Here, in the UK, we’ve seen some quite large store chains close down entirely or cut back on expansion plans.
The first major casualty I guess was Woolworth. They still had 800 stores in the UK at the time of closure, in 2008. They’d hung on here for quite some time after their demise in the States, but eventually, they couldn’t seem to decide on a direction to go (having long given up being the equivalent of a five and dime store).
Tesco, who are the UK’s largest supermarket chain, have closed some stores, and reined in their expansion plans, after posting some profit warnings in the last year or two.
The High Street here has, for some years, been going the same way as Main Street, USA. Edge of town shopping malls has taken away trade, as they’re often easier to get to for car-owners, with free parking.
Now, we’ve got the likes of Amazon here, who offer next day delivery on many items (even SAME day provision in the Greater London area).
Here, unlike most of the US, we have online grocery shopping available. The charge is usually a nominal fee (or free if you spend over a certain amount). People like us, who don’t currently run a car, find this a great boon. It’s easier than driving to the grocery store, spending an hour walking around with a kart, and lining up to pay.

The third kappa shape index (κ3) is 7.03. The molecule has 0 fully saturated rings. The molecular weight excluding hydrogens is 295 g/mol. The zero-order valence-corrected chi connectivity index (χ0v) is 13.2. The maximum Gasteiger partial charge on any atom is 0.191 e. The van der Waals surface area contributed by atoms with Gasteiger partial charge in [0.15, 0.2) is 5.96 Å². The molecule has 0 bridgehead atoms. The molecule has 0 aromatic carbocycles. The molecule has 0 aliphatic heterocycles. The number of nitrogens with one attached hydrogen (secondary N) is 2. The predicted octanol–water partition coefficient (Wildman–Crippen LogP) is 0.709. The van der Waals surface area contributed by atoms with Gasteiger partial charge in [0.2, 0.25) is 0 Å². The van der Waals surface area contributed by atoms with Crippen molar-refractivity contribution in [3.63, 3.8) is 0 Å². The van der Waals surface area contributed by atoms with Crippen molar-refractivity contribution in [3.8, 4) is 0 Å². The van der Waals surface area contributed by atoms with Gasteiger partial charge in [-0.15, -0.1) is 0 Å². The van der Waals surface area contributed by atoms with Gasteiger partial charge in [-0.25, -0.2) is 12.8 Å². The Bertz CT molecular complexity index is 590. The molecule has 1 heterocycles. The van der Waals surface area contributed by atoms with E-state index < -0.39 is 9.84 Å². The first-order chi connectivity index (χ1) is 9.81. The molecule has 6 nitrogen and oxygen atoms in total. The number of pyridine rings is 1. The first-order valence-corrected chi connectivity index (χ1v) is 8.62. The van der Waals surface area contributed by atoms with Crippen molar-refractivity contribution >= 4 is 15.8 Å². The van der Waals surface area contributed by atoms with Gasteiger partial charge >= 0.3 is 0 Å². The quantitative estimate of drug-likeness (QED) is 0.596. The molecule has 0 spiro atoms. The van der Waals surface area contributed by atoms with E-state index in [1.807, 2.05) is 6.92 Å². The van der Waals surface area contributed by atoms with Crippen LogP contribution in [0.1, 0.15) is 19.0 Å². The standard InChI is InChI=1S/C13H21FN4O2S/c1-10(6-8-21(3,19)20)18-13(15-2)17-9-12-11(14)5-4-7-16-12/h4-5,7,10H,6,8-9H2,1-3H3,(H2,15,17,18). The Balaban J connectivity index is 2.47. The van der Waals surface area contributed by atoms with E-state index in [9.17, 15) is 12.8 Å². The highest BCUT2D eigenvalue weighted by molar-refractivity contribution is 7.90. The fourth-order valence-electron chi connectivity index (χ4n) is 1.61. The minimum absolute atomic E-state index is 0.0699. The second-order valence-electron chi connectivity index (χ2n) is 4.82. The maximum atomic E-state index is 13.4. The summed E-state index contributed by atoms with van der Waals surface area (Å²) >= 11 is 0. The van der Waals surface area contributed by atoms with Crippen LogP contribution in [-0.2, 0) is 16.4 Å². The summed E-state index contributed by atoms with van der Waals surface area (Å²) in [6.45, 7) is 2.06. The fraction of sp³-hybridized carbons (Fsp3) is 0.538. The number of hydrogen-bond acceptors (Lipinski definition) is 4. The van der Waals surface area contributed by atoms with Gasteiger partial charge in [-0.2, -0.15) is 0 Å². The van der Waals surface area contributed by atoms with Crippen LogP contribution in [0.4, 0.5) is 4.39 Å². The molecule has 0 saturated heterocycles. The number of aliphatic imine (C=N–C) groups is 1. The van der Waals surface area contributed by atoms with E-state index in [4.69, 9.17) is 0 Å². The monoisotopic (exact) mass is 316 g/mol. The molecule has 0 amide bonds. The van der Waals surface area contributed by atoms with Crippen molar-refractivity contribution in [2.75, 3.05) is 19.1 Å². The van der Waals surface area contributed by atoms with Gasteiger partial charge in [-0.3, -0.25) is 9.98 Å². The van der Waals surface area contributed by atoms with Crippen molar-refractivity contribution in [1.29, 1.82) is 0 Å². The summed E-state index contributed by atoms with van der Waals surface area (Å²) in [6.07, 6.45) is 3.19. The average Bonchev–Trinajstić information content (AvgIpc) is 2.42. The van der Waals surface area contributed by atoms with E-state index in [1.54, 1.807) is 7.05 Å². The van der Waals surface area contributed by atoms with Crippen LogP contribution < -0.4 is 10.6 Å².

In many areas, the independent mom-and-pop stores have long bitten the dust.
One of the few stores that seem to be expanding here is Costco. There have been two opened within a few miles of us in the last two years. In fact, our nearest one is only five minutes drive away. No car? The store is so close to us that we ride the bus there and do the shopping, and use Uber to get home.
I was inspired to post this after reading my good friend, Chuck Boyd’s blog on a local supermarket closure in Charleston, SC.
Read his post here